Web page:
The Wolf, the Duck and the Mouse

The Wolf, the Duck and the Mouse

Mac Barnett, Author

Jon Klassen, Illustrator

Candlewick, Fiction, Oct. 10, 2017

Suitable for Ages: 4-8

Themes: Animals, Humor, Cooperation,

Opening: Early one morning, a mouse met a wolf, and he was quickly gobbled up.

Publisher Synopsis: When a woeful mouse is swallowed by a wolf, he quickly learns he is not alone: a duck has already set up digs, and, boy, has that duck got it figured out! Turns out it’s pretty nice in there, with delicious food and elegant table settings, courtesy of the wolf’s unchecked gluttony. And there’s something even better: no more fear of being eaten by a wolf! In fact, life is pretty good, until a hunter shows up. . . . With a nod to traditional fables and a wink to the reader, the award-winning Mac Barnett and Jon Klassen offer a tale of cooperation and creative cuisine that is sure to go down easy.

Why I like this story:

Have you ever wondered why wolves howl at the moon? Mac Barnett and John Klassen’s modern-day fable offers an answer in their quirky tale that is filled with dark and outrageous humor. The old-fashioned fairy tale language, “Oh woe is me,” and “Oh shame,” adds drama and charm to the storytelling.

Mouse meets Duck in the wolf’s belly and quickly discovers it is a home of sorts. Says Duck, “I live well! I may have been swallowed, but I have no intention of being eaten.” So the two create a kind of ruckus that make’s the wolf’s tummy ache and manage to get all the food and items they need to live high on the hog.  Readers will laugh out loud at their shenanigans and feel sorry for the gullible wolf.  When a hunter shoots at the wolf, the mouse and duck save the wolf’s life in a very unconventional way.

Klassen’s trademark sepia-toned mixed-media artwork perfectly suits Barnett’s story. There are a lot of details to explore both inside and outside of the wolf, and they add to the humor of the story. The expressive illustrations are priceless. Visit Mac Barnett’s website and Jon Klassen’s website to see illustrations from the book.

Mac Barnett is the author of three books illustrated by Jon Klassen: Extra Yarn, which won a Caldecott Honor and a Boston Globe–Horn Book Award; Sam and Dave Dig a Hole, which won a Caldecott Honor and an E. B. White Award; and Triangle. With Jory John, he is the co-author of the New York Times best-selling series The Terrible Two.

Jon Klassen is the author-illustrator of I Want My Hat Back, a Theodor Seuss Geisel Honor Book; This Is Not My Hat, winner of the Caldecott Medal and the Kate Greenaway Medal; and We Found a Hat. He also illustrated two Caldecott Honor Books, Sam and Dave Dig a Hole and Extra Yarn, as well as Triangle, all written by Mac Barnett.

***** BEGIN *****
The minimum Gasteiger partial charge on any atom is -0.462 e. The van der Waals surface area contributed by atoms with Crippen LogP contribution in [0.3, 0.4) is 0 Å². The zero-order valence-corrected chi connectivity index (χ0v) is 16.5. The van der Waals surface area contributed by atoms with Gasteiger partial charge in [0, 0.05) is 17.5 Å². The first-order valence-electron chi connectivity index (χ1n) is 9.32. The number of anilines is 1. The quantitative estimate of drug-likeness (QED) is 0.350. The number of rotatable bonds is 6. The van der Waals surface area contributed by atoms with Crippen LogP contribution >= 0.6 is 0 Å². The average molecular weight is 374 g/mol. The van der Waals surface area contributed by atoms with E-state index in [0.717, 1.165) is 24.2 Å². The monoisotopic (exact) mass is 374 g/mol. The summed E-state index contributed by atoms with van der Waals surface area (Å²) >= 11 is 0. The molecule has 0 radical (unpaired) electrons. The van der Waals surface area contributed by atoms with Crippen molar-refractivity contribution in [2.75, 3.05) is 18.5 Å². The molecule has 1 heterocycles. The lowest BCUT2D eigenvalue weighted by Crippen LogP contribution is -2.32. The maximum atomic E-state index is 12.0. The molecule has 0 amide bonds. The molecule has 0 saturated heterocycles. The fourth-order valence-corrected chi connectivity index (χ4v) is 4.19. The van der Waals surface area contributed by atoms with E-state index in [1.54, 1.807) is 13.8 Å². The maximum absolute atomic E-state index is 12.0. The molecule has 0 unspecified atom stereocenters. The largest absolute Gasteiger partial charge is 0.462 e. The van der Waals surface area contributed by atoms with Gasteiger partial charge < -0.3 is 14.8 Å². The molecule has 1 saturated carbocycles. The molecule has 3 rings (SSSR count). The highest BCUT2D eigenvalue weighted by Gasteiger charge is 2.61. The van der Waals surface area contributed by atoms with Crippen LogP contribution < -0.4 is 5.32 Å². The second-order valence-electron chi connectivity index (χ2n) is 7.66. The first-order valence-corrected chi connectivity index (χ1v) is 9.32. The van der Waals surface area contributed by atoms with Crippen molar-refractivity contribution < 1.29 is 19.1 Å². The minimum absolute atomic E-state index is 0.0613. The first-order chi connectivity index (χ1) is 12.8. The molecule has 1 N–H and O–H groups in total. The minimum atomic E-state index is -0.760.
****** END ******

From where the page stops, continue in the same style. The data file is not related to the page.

Every Friday, authors and KidLit bloggers post a favorite picture book. To see a complete listing of all the Perfect Picture Books (PPB) with resources, please visit author Susanna Leonard Hill’s website.

Barn Raising – Amish

Barn Raising

Craig Brown, author and illustrator

Harper Collins Publishers, 2002

Suitable for:  Ages 5 and up

Themes:  Amish Lifestyle, Community, Cooperation, Generosity, Neighbors

Opening/Synopsis:  “After the fire there was no place on Jacob’s farm to keep animals.  A neighbor made space for them in his barn.”  Lightning strikes the family barn and a generous Amish community arrives to help Jacob’s father clear the land so that a new barn can be built.  Friends and neighbors arrive from all over the county to help raise a new barn in one day.   The women come with a feast of food to feed the workers.

What I like about this book:  Craig Brown has written and illustrated a heartwarming story about how the Amish community comes together to help a neighbor in need.   Brown’s illustrations are rich and detailed, depicting each stage of the barn raising.   His illustrations are also expressive and emotive.  You feel the strong bond between neighbors and friends.  This is a beautiful story to introduce children to the Amish culture and talk about how neighbors support each other during times of trouble.  In his larger illustrations of the barn raising, Brown includes close-up inserts which make you feel like you are helping.  There is a page at the back of the book that gives more detail about Barn Raisings and the preparation required.  This also is an excellent book for children interested in building and constructing.  Check out Craig Brown’s  fun website and view the books he’s written.   He’s known to school kids as “Farmer Brown.”  I had the opportunity of meeting Craig Brown at the Southampton Children’s Literature Conference this summer.